Saturday, October 17, 2015

Edward Bellamy's Incredible Crystal Ball

Marty McFly Day” is as good a day as any to look back at another time-travel entertainment—one that electrified our grandparents' grandparents.

Published at the height of the Gilded Age, Edward Bellamy's 1888 utopian novel Looking Backward became the Number 1 best-seller of its time.

It tells the story of a Boston Brahmin who time-travels to the year 2000 and discovers that life in the future is pretty comfortable:
  • War, waste, global warming, crime, unemployment, income inequality, gender differences, advertising and political parties have disappeared.
  • Everyone is at least bi-lingual. People speak a native language and the universal language.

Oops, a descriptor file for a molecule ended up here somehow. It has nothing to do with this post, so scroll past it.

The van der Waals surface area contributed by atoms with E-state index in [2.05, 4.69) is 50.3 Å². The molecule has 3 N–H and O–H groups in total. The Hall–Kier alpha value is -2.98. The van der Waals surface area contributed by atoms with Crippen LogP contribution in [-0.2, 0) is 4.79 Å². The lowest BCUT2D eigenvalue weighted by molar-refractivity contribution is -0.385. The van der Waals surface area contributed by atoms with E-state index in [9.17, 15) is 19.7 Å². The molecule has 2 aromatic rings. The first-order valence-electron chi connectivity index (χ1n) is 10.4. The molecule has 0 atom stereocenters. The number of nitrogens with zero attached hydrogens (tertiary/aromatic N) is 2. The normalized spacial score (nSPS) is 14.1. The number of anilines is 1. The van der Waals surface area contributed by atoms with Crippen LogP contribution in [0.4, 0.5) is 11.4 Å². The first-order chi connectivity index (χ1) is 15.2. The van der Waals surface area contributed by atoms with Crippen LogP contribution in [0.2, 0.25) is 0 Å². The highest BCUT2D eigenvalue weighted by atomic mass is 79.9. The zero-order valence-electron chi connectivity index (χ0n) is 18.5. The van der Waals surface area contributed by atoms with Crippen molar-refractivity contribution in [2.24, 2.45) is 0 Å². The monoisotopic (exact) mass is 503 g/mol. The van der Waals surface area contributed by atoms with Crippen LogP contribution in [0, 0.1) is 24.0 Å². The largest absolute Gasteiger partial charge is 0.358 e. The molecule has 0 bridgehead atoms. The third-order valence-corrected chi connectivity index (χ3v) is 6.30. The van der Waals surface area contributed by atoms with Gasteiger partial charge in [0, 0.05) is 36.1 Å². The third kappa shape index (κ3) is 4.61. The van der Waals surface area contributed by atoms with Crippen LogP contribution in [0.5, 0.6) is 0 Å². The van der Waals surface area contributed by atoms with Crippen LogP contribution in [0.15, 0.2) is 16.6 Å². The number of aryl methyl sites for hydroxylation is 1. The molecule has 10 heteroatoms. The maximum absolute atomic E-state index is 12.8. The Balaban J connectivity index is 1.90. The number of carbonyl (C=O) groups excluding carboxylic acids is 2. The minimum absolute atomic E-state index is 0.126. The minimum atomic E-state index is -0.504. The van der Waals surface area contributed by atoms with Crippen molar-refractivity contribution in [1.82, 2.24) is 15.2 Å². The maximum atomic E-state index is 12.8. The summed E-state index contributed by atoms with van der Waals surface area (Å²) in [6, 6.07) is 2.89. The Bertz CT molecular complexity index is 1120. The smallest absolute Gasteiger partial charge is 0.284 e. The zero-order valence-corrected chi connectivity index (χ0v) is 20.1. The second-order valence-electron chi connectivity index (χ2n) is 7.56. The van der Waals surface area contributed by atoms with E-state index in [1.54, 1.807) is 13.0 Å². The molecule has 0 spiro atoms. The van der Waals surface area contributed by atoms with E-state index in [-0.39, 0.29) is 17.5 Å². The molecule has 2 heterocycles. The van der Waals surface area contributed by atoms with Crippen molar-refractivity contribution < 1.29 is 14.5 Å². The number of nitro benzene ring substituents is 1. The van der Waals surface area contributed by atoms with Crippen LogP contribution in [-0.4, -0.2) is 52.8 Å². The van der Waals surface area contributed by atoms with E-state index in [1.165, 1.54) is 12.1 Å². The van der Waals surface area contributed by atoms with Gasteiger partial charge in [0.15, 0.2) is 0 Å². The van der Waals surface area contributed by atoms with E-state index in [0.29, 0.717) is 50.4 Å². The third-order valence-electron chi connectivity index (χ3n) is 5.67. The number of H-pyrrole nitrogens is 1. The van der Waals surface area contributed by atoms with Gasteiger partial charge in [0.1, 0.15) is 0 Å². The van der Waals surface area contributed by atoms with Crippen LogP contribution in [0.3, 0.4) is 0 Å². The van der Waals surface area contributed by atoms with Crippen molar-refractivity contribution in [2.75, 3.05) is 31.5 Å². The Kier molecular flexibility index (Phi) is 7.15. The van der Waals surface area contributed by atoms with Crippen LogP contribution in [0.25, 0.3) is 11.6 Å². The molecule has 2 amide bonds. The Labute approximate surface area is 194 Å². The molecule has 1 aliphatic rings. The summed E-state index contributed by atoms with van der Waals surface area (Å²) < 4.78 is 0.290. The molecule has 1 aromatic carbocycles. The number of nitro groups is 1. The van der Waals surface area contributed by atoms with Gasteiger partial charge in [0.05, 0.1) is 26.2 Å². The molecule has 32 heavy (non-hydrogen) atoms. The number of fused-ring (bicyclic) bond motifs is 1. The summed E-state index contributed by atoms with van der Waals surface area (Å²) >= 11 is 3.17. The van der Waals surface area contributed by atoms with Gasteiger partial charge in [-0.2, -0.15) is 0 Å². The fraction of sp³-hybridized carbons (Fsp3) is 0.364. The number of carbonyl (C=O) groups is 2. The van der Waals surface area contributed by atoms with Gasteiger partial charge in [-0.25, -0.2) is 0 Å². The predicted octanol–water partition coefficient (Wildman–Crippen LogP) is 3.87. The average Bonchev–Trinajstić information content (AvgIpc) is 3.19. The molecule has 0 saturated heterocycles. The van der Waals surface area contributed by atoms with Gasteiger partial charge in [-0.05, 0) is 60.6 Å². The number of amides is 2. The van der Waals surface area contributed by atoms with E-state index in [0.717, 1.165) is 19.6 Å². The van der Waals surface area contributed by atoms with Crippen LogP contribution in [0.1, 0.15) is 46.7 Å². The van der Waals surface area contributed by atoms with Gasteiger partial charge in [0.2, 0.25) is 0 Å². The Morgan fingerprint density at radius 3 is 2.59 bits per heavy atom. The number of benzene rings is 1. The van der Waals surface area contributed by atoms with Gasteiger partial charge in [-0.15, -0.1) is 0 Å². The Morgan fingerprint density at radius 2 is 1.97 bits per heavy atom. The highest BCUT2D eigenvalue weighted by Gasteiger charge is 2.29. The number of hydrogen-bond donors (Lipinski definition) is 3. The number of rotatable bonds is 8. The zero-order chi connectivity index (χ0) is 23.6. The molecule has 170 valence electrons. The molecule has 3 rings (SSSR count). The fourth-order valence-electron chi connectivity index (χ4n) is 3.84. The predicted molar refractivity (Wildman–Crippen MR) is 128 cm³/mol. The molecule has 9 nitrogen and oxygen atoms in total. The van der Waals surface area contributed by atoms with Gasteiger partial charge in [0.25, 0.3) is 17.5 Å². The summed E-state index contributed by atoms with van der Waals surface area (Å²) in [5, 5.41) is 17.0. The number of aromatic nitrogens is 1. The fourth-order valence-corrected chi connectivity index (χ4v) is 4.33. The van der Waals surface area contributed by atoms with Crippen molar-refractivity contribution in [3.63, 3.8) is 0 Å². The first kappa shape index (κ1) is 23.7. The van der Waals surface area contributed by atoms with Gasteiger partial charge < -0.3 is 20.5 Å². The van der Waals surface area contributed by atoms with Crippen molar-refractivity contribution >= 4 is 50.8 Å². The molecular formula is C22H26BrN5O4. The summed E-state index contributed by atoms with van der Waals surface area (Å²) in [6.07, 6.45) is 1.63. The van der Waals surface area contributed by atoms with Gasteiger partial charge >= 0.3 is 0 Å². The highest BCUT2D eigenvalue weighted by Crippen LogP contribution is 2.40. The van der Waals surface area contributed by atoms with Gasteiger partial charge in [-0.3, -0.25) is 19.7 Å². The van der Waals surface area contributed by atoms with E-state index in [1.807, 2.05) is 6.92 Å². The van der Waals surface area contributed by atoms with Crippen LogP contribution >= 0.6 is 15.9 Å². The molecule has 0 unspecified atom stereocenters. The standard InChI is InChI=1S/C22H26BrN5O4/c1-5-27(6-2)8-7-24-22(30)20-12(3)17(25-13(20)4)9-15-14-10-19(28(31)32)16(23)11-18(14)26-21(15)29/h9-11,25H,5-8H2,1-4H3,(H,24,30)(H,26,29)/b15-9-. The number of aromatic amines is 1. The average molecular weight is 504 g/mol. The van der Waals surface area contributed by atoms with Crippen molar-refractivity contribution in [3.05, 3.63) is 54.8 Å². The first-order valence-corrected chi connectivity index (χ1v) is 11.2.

• The only form of money is the debit card. People use it to shop at vast warehouse clubs like Costco, but act with civility towards one another, because everyone's well educated. All purchases are delivered to shoppers' homes, via pneumatic tubes.
  • Employee engagement approaches 100% and job promotions are based solely on merit. People who refuse to work are imprisoned, and receive only bread and water.
  • People retire in comfort at age 45.
  • Housework is fully automated.
  • Congress meets only once every five years.
Bellamy sold more than a half million copies of Looking Backward. His blueprint for the year 2000 was so talked-about, over 160 "Bellamy Clubs" sprang up across the US.

Forty-seven years after the novel's appearance, Columbia University named it the most important book by a 19th century American.
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